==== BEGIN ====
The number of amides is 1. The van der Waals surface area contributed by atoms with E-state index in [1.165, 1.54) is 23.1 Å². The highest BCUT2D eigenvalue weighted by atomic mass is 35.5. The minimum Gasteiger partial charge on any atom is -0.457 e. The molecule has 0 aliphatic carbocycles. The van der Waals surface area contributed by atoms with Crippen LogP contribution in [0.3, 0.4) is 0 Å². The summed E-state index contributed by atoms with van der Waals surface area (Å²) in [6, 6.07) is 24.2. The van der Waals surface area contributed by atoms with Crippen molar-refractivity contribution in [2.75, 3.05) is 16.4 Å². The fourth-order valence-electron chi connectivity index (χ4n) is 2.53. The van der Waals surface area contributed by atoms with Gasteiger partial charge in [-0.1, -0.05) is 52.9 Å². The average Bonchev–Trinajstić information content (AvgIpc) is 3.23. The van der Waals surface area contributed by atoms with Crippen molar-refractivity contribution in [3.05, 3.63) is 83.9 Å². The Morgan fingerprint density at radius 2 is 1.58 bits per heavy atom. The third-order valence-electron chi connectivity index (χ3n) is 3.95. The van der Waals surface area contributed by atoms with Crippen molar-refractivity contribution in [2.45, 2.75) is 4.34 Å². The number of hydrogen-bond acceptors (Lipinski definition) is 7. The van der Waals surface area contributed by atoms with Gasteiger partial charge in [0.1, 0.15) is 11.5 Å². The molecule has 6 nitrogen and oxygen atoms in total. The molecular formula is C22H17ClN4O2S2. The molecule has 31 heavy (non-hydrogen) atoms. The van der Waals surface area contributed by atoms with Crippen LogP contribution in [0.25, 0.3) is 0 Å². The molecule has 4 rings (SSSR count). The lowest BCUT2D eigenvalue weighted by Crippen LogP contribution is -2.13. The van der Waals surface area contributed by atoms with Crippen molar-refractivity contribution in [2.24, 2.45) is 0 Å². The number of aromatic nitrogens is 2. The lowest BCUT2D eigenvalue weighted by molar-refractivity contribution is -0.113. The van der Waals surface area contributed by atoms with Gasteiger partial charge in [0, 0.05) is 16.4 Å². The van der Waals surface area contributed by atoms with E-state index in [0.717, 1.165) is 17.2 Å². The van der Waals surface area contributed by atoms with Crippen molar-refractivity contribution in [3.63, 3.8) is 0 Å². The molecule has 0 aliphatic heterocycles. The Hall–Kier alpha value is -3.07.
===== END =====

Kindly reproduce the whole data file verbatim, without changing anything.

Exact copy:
The number of amides is 1. The van der Waals surface area contributed by atoms with E-state index in [1.165, 1.54) is 23.1 Å². The highest BCUT2D eigenvalue weighted by atomic mass is 35.5. The minimum Gasteiger partial charge on any atom is -0.457 e. The molecule has 0 aliphatic carbocycles. The van der Waals surface area contributed by atoms with Crippen LogP contribution in [0.3, 0.4) is 0 Å². The summed E-state index contributed by atoms with van der Waals surface area (Å²) in [6, 6.07) is 24.2. The van der Waals surface area contributed by atoms with Crippen molar-refractivity contribution in [2.75, 3.05) is 16.4 Å². The fourth-order valence-electron chi connectivity index (χ4n) is 2.53. The van der Waals surface area contributed by atoms with Gasteiger partial charge in [-0.1, -0.05) is 52.9 Å². The average Bonchev–Trinajstić information content (AvgIpc) is 3.23. The van der Waals surface area contributed by atoms with Crippen molar-refractivity contribution in [3.05, 3.63) is 83.9 Å². The Morgan fingerprint density at radius 2 is 1.58 bits per heavy atom. The third-order valence-electron chi connectivity index (χ3n) is 3.95. The van der Waals surface area contributed by atoms with Crippen molar-refractivity contribution in [2.45, 2.75) is 4.34 Å². The number of hydrogen-bond acceptors (Lipinski definition) is 7. The van der Waals surface area contributed by atoms with Gasteiger partial charge in [0.1, 0.15) is 11.5 Å². The molecule has 6 nitrogen and oxygen atoms in total. The molecular formula is C22H17ClN4O2S2. The molecule has 31 heavy (non-hydrogen) atoms. The van der Waals surface area contributed by atoms with Crippen LogP contribution in [0.25, 0.3) is 0 Å². The molecule has 4 rings (SSSR count). The lowest BCUT2D eigenvalue weighted by Crippen LogP contribution is -2.13. The van der Waals surface area contributed by atoms with Crippen molar-refractivity contribution in [2.24, 2.45) is 0 Å². The number of aromatic nitrogens is 2. The lowest BCUT2D eigenvalue weighted by molar-refractivity contribution is -0.113. The van der Waals surface area contributed by atoms with Gasteiger partial charge in [0, 0.05) is 16.4 Å². The van der Waals surface area contributed by atoms with E-state index in [0.717, 1.165) is 17.2 Å². The van der Waals surface area contributed by atoms with Crippen molar-refractivity contribution in [3.63, 3.8) is 0 Å². The molecule has 0 aliphatic heterocycles. The Hall–Kier alpha value is -3.07.